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- Agree, a few landlords would have short term financial issues.
But what's the alternative? If a tenant does not have money to pay, he simply CANNOT pay. The tenants can be kicked out on the road, where they can't find another accommodation. But, even then what will landlord gain by that? No-one else is looking for renting at this time. And it's just a short-term delay. No-one is saying the rent should be waived off. Just delayed.
If you a better way to handle the situation, I'm pretty sure govt would be open to hearing on twitter.CommentQuote0Flag
- @amancrapbox Nice topic here. And yes, a pointless banter does no good. So, coming back to the topic here.
From the tenants and landlords that we have come across, there are two issues to be addressed:
(1) Tenants depend on salaries to pay rents - without salaries they have no money for rents
Provisions made by the government - rent deferred for 3 months!
(2) Some landlords (senior citizens and others) depending on rent for everything - with tenants deferring rents - no money for 3 months
Provisions made by the government - Your guess is as good as ours!
Now, people can say that:
(1) Landlords have different sources of income
(2) Landlords must have savings
The same can go for tenants too - They can have different sources of income and savings too. Can't they?
So you see, it is a debate that can go on forever as long as people are unwilling to hear both sides.
The point is that:
(1) All the tenants who have lost their jobs or are on unpaid leaves, cannot pay the rents.
(2) Similarly, all the landlords who are totally dependent on rents, cannot defer the rents.
Now, people would simply discard this as a rubbish discussion because the 'tenants' are the hardowrking and genuine kind of people and the 'landlords' are the rich and money minded people that don't think about the problems of their tenants. That is the general stereotype that needs to be discarded. A calamity is a calamity for everyone in different ways.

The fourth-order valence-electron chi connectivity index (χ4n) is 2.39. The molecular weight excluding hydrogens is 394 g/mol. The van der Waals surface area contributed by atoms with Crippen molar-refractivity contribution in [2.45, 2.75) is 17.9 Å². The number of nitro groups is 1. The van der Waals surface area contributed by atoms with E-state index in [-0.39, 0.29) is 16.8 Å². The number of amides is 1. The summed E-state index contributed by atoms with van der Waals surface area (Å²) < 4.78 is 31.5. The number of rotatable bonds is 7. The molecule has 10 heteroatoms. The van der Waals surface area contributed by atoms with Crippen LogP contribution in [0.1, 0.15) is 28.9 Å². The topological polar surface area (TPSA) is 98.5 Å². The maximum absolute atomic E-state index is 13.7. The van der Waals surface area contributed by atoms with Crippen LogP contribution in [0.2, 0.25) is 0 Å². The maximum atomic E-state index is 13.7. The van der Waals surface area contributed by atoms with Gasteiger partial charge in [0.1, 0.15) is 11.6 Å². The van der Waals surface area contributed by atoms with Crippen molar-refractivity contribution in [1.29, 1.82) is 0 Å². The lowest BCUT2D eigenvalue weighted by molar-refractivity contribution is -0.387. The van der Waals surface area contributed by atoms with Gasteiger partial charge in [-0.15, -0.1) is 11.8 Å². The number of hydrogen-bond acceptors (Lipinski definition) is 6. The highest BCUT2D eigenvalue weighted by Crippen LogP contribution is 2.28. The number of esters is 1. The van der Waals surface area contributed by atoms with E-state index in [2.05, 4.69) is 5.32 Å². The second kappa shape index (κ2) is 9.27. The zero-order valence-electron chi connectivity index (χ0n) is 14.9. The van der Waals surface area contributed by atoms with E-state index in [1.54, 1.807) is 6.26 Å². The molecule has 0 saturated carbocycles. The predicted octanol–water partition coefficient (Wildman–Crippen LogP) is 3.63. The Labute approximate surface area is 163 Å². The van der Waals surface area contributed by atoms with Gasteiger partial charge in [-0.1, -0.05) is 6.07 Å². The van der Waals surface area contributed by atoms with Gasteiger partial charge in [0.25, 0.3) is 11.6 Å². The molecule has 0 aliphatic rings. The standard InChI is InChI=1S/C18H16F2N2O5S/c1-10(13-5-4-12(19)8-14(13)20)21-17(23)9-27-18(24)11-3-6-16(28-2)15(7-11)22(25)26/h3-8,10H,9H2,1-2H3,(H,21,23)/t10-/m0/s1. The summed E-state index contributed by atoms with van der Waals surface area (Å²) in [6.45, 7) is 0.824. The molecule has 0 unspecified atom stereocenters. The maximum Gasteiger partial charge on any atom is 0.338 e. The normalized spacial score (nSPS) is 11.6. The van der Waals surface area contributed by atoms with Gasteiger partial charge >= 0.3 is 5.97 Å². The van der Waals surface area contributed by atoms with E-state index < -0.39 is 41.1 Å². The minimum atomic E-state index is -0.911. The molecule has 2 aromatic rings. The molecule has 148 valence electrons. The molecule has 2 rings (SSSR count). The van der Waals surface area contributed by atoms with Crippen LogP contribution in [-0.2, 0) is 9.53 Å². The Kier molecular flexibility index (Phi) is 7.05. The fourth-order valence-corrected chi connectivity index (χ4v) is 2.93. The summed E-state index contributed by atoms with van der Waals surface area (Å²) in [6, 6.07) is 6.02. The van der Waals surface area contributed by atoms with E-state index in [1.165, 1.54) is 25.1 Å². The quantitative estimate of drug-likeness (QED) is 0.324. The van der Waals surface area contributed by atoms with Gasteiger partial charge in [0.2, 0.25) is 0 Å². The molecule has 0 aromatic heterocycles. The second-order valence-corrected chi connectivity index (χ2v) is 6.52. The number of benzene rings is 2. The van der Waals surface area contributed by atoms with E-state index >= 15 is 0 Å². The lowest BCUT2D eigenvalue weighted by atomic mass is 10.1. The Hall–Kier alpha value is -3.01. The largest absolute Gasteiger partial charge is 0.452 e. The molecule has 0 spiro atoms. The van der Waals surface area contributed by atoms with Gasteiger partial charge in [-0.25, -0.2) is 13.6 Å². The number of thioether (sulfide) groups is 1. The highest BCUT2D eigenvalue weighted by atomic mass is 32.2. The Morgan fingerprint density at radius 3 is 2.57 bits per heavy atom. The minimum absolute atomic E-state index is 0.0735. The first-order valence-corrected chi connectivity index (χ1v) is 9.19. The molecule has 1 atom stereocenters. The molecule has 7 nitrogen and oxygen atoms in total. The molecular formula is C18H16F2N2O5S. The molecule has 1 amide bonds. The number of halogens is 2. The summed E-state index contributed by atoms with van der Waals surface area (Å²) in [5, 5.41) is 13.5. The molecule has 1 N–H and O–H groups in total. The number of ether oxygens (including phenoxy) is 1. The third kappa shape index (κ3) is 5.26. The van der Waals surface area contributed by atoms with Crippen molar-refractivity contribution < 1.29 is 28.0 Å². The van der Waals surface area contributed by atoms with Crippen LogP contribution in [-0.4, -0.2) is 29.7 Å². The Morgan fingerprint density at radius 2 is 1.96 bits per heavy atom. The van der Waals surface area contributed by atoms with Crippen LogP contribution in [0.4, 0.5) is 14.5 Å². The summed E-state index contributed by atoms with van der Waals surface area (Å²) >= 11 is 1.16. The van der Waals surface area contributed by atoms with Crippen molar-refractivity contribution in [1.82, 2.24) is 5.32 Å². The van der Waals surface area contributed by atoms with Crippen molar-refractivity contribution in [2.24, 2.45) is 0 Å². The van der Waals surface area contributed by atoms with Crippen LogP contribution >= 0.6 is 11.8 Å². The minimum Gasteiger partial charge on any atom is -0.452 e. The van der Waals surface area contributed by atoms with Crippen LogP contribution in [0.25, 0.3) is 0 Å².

Things have to be balanced - if tenants can differ rents, the government should make provisions for the landlords who are totally dependent on the rents.
Now, how would the government identify genuine landlords?
Well, in the same manner they have identified the genuine tenants! :)
This discussion can go on and on...... :)CommentQuote2Flag
- If a landlord has a shop where he/ she is liable to pay rent, that can be delayed as well. If there's a loan, the repayment can be done later. Yes, agree, that a little extra interest is payable, that would have to be borne by the landlord which is a bit unfair, but what's the quantum? For a rent of say 30k for 3 months, is about INR 1200 @ 8%. Not unbearable for any middle class person who is getting 30k from rent. The only problem is of short term liquidity: for both tenant and landlord. i.e., the landlord lives hand to mouth and is completely dependant on rent for even basic ration, and having not savings even for basic ration for 3 months. But, as I asked, what's the other alternative? If they landlords ask them to leave, landlord themselves are not going to get another tenant anyway due to lockdown. Who else would be looking, other than those who're throw out by other similar landlords because they couldn't pay rent.
The government doesn't identify "genuine" tenants. It doesn't mention that landlords are fithly rich, and tenants are poor and helpless. The objective is not to help only tenants and let landlords bear the cost, but it is to maintain "status quo" irrespective of financial transactions happening or not.CommentQuote0Flag
- How does the government or the administration propose to tackle situations where tenants are evicted for non payment of rent, as the lockdown continues to rob many people off their slaries?CommentQuote0Flag